Unlike the other product lines such as the VS and OIS (both described below), Wang aggressively used value added resellers (VARs) to customize and market 2200 systems. One such creative solution deployed dozens of 2200 systems and was developed in conjunction with Hawaii- and Hong Kong-based firm, Algorithms, Inc. It provided paging (beeper) services for much of the Hong Kong market in the early 1980s. Overshadowed by the Wang VS, the 2200 languished as a cost-effective but forgotten solution in the hands of the customers who had it. In the late 1980s Wang revisited the 2200 for one last dip in the revenue well, offering 2200 customers a new 2200 CS with bundled maintenance for less than customers were then paying just for maintenance of their aging 2200 systems. The 2200 CS was accompanied by updated disk units and other peripherals, and most 2200 customers able to write their signatures on the contracts moved up to the 2200 CS, after which Wang dusted off its hands and never again developed or marketed any new 2200 products. In 1997 Wang reported having about 200 2200 systems still under maintenance around the world. Throughout, Wang had always offered maintenance services for the 2200.
The Wang OIS (Office Information System) was heavily WP oriented and featured Wang's "Glossary" language, a system of programming that fitted into the WP model and was designed to be simple to master. The design goal was that secretaries would be able to use Glossary to extend the functionality of the document management and manipulation provided by the OIS.
Like the Wang 2200, the OIS was characterized by evolution into a 24-user system. The OIS and the VS overlapped. Features such a dual-coax connections to workstations and printers were common to both system families. Buried deep in the VS microcode are entire pieces of OIS code, probably because WP did not figure into the original design of the VS but was added later.
Wang also had a line called Alliance, which was based on the high end OIS (140/145) hardware architecture. It had more powerful software compared to the OIS word processing and list processing packages. The most significant enhancement was in the indexing capabilities of the Alliance system; documents could be indexed by every word contained in them. The database product, Visual Memory, permitted every word in each field to be indexed. In addition to the advanced indexing features, the Alliance word processor was also substantially enhanced, even though the Z80 platform on which it ran forced it to remain as an 8-bit application in a 64KB workstation.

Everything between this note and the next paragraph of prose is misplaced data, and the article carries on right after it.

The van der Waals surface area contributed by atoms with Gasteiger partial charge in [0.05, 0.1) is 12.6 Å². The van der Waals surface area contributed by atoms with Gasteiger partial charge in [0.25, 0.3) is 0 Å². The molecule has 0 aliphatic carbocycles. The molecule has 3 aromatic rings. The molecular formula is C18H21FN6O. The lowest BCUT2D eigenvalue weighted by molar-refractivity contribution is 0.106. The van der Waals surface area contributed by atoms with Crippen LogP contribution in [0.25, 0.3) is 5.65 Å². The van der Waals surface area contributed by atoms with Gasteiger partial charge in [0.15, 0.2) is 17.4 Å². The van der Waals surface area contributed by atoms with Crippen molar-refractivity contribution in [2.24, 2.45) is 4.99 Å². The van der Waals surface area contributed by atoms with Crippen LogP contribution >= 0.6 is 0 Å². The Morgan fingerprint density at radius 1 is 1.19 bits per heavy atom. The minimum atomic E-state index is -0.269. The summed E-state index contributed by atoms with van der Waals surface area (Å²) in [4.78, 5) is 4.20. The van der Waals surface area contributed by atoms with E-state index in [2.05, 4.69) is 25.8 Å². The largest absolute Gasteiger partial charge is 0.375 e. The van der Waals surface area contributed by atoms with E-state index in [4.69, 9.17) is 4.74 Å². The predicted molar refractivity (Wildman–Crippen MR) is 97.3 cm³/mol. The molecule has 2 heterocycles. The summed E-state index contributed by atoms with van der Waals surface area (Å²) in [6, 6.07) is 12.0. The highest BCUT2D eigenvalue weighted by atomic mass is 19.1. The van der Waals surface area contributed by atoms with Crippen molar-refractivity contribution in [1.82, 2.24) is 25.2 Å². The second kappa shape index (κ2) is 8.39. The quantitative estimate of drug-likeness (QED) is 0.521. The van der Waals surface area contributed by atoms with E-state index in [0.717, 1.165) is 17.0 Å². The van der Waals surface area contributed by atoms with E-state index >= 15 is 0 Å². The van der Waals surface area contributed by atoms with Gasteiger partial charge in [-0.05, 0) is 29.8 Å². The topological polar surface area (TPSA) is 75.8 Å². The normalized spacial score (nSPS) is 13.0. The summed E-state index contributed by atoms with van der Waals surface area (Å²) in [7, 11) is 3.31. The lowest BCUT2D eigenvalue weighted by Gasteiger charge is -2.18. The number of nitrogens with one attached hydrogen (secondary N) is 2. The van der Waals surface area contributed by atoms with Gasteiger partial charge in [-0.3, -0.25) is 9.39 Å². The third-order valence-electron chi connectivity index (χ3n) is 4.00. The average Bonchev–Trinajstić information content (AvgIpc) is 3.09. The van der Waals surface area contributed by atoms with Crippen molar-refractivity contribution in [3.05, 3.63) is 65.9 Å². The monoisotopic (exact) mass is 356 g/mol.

The first Wang VS computer was introduced in 1977, about the same time as Digital Equipment Corporation's VAX, and continues in use 31 years later. Its instruction set was compatible with the IBM 360 series but it did not run any IBM 360 system software. The VS operating system and all system software were built from the ground up to support interactive users as well as batch operations. The VS was aimed directly at the business data processing market in general, and IBM in particular. While many programming languages were available, the VS was typically programmed in COBOL. Other languages supported in the VS integrated development environment included Assembler, COBOL 74, COBOL 85, BASIC, Ada, RPG II, C, PL/I, FORTRAN, Glossary, MABASIC and Procedure (a scripting language). Pascal was also supported for I/O co-processor development. The Wang PACE (Professional Application Creation Environment) 4GL and database was used from the mid-1980s onward by customers and third party developers to build complex applications sometimes involving many thousands of screens, hundreds of distinct application modules, and serving many hundreds of users. Substantial vertical applications were developed for the Wang VS by third party software houses throughout the 1980s in COBOL, PACE, BASIC, PL/I and RPG II. The Wang OFFICE family of applications and Wang WP were both popular applications on the VS. Word Processing ran on the VS through services that emulated the OIS environment and downloaded the WP software as "microcode" (in Wang terminology) to VS workstations.
The press and the industry referred to the class of machines made by Wang, including the VS, as "minicomputers, and Kenney's 1992 book refers to the VS line as "minicomputers" throughout. Although some argue that the high-end VSes and their successors should qualify as mainframes, Dr. Wang avoided this term. In his autobiography, Dr. Wang, rather than calling the VS 300 a mainframe, said that it "verges on mainframe performance.". He went on to draw distinction between the "mainframes" at the high end of IBM's line ("just as Detroit would rather sell large cars ... so IBM would rather sell mainframes")—in which IBM had a virtual monopoly—with the "mid-sized systems" in which IBM had not achieved dominance: "The minicomputer market is still healthy. This is good for the customer and good for minicomputer makers. Wang Laboratories positioned the VS line as minicomputers, and reflected this in its marketing collateral and press releases. Later models, the small VS5000 series, launched in approx 1988, were user installable, the smallest being physically similar in size to PCs of the era. The largest supported an increasingly substantial number of users.